Eddie Greenspan: defending Conrad Black “was like a forced march through a swamp”
With the curtain set to come down on Friday (with the almost-certain rejection of his appeal to remain free on bail pending appeal), there’s a surprising amount of Conrad Black–related journalistic flotsam and jetsam today. The Star’s Rick Westhead, for example, provides a backgrounder detailing how life will change for his Lordship inside the pokey:
“While Black has a taste for fine cuisine—days before his sentencing, the one-time newspaper baron ordered a roasted beet salad and a ‘duo of veal’ during a dinner with the Star—his menu options, starting perhaps with Monday lunch, will be more pedestrian. ‘There’s a lot of spaghetti and fried and baked chicken, macaroni and cheese,’ says Walt Pavlo, who was sentenced to 48 months for corporate fraud and spent time in U.S. minimum-security prisons. ‘It’s like mediocre high-school cafeteria food, lots of starch.’”
That’s just the kind of justice a Toronto Star reader can really appreciate.
Beyond that bit of nutritional righteousness, there are a couple of wire stories on Black et al.’s rejoinder to the government’s 47-page report. First among them is the AP’s Mike Robinson, who reports that “in his 12-page brief filed with two co-defendants, Black’s attorneys argued that from reading the government’s papers ‘this court would never know the jury acquitted applicants on the overwhelming number of charges.’”
Not if they’d been living under a rock—at the bottom of Lake Michigan, with their fingers in their ears—for the past six months, they wouldn’t.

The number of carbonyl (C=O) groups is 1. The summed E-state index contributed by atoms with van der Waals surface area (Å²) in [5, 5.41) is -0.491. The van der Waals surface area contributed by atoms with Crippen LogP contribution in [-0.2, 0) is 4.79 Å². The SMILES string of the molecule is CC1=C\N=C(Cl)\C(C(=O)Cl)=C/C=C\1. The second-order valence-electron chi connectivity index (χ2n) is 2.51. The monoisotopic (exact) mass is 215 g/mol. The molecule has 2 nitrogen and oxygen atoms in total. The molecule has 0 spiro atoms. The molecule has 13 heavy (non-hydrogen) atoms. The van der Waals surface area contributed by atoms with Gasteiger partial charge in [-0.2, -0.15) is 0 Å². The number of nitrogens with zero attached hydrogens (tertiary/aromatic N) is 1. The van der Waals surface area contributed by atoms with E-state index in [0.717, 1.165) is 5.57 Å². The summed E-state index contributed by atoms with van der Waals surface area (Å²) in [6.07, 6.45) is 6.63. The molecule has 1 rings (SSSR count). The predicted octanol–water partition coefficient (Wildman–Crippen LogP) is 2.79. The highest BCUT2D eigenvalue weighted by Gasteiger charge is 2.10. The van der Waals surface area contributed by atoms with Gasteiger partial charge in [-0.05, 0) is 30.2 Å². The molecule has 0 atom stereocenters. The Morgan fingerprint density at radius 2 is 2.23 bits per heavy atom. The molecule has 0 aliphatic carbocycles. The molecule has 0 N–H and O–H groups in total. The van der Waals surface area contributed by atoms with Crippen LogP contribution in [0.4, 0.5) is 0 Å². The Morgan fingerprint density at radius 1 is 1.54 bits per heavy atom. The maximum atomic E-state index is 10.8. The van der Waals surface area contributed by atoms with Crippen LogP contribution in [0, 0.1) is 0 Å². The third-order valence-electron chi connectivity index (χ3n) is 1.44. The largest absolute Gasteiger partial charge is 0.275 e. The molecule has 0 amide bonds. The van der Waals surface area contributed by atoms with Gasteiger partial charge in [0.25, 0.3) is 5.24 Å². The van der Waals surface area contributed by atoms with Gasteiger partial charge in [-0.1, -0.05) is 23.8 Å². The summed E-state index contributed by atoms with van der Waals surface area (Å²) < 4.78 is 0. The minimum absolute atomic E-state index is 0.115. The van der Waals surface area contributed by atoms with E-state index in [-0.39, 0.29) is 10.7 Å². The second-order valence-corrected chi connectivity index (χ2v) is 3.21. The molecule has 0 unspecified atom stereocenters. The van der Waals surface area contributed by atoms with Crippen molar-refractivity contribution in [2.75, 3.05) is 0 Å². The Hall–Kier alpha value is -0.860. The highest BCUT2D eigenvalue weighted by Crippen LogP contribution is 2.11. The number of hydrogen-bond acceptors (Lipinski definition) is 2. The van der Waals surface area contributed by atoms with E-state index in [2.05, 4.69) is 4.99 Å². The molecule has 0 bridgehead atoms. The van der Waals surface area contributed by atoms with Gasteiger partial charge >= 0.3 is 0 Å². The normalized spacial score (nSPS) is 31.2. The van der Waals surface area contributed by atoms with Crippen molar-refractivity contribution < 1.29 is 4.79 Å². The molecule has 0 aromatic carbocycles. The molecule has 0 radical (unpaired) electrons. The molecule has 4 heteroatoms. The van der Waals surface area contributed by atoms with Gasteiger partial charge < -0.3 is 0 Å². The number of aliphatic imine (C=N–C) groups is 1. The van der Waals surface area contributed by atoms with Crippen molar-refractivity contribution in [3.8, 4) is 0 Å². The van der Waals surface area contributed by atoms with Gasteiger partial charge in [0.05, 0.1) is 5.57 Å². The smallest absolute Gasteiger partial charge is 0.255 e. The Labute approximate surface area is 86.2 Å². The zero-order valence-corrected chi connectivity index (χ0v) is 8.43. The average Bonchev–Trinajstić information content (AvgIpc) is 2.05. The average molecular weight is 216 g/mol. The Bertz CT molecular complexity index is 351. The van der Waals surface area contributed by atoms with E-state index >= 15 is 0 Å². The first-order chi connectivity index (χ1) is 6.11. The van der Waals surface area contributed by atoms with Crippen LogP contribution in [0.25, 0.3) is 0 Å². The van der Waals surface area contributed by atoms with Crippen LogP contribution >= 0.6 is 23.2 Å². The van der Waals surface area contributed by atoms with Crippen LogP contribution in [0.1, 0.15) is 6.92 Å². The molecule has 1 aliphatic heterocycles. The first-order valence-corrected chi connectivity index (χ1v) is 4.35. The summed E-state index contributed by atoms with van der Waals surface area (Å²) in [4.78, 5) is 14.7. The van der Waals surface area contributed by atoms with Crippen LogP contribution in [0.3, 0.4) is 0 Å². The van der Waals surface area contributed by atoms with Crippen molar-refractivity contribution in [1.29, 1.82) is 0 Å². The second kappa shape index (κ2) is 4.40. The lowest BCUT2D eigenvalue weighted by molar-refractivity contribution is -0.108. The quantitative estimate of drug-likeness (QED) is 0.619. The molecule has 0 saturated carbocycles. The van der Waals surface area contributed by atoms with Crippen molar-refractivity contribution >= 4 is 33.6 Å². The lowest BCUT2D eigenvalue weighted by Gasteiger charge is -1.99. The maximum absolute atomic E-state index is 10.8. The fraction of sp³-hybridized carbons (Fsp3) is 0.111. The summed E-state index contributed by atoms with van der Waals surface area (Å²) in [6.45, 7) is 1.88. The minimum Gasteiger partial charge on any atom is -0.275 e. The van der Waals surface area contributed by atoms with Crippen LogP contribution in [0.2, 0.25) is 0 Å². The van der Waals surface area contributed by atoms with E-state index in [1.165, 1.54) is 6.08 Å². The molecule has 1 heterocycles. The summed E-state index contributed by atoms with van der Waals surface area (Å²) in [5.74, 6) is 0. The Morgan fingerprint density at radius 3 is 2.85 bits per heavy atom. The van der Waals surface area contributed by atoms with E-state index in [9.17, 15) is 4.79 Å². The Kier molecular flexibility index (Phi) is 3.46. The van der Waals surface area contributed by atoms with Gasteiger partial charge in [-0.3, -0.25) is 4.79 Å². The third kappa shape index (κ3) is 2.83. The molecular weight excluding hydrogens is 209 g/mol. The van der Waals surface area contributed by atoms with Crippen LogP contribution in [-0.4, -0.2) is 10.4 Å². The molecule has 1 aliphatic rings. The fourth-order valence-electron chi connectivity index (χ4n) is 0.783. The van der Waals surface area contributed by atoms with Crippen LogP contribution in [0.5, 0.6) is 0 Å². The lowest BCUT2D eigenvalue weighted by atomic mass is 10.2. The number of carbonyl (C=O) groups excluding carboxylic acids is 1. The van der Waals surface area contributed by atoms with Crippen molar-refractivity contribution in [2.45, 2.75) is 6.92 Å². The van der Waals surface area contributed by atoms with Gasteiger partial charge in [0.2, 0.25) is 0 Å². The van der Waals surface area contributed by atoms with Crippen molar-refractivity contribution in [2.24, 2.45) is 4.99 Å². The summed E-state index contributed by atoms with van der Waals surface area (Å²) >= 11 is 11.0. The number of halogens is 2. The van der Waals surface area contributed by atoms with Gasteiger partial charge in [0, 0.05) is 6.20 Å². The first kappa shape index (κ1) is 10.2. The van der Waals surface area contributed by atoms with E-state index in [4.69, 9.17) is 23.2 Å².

On a decidedly marginal note, Eddie Greenspan, reflecting on his assignment of defending Black, is reported to have told a classroom of prospective lawyers at the University of Western Ontario that “it was like a forced march through a swamp… I may have closed my eyes at times when the evidence was driving me crazy and I listened to other lawyers… You can go to any court in this country and somebody is sleeping.”
And finally, a word from Lord Black in (where else?) the National Post commenting on the demise of William F. Buckley Jr. in the context of their recent spat:
“This newspaper published, about two months ago, some reflections of mine on a column he [Buckley] had written about my legal travails. It was typical of him that he wrote me a very kind message, and, at great inconvenience to himself, journeyed 30 miles to have dinner with me twice in the following couple of weeks. Though severely bothered by emphysema, arthritis, and lesser ailments, he was still a sparkling conversationalist and a discriminating gourmand.”
Could there be a finer testament to any man, alive or dead, than that he would travel 30 miles to have dinner with Conrad Black?
• Black heading to new ‘big house’ [Toronto Star] • Conrad Black on William F. Buckley Jr. [National Post]• Lawyer admits to daily catnaps in court [London Free Press]• News baron Black in fresh bid to delay start of sentence [Chicago Sun-Times]• News baron Conrad Black in fresh bid to delay start of sentence [CP]